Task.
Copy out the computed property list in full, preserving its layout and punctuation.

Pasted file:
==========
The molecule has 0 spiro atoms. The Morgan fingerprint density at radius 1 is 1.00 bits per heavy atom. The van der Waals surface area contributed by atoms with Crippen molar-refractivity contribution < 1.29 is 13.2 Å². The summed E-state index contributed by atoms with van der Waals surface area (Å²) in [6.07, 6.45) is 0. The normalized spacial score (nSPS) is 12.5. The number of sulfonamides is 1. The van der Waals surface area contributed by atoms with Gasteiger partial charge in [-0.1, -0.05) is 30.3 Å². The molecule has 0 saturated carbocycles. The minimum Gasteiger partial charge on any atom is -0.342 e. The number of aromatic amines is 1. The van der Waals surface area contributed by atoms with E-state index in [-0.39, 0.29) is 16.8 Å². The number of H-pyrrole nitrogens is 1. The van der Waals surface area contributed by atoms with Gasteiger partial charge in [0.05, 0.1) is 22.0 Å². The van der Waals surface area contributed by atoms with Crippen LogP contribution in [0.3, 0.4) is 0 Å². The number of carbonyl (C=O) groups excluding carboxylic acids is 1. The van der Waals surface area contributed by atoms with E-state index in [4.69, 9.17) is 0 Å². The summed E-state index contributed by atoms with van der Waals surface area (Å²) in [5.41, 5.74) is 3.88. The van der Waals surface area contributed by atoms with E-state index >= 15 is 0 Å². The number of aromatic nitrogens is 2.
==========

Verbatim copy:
The molecule has 0 spiro atoms. The Morgan fingerprint density at radius 1 is 1.00 bits per heavy atom. The van der Waals surface area contributed by atoms with Crippen molar-refractivity contribution < 1.29 is 13.2 Å². The summed E-state index contributed by atoms with van der Waals surface area (Å²) in [6.07, 6.45) is 0. The normalized spacial score (nSPS) is 12.5. The number of sulfonamides is 1. The van der Waals surface area contributed by atoms with Gasteiger partial charge in [-0.1, -0.05) is 30.3 Å². The molecule has 0 saturated carbocycles. The minimum Gasteiger partial charge on any atom is -0.342 e. The number of aromatic amines is 1. The van der Waals surface area contributed by atoms with E-state index in [-0.39, 0.29) is 16.8 Å². The number of H-pyrrole nitrogens is 1. The van der Waals surface area contributed by atoms with Gasteiger partial charge in [0.05, 0.1) is 22.0 Å². The van der Waals surface area contributed by atoms with Crippen LogP contribution in [0.3, 0.4) is 0 Å². The number of carbonyl (C=O) groups excluding carboxylic acids is 1. The van der Waals surface area contributed by atoms with E-state index in [4.69, 9.17) is 0 Å². The summed E-state index contributed by atoms with van der Waals surface area (Å²) in [5.41, 5.74) is 3.88. The van der Waals surface area contributed by atoms with E-state index >= 15 is 0 Å². The number of aromatic nitrogens is 2.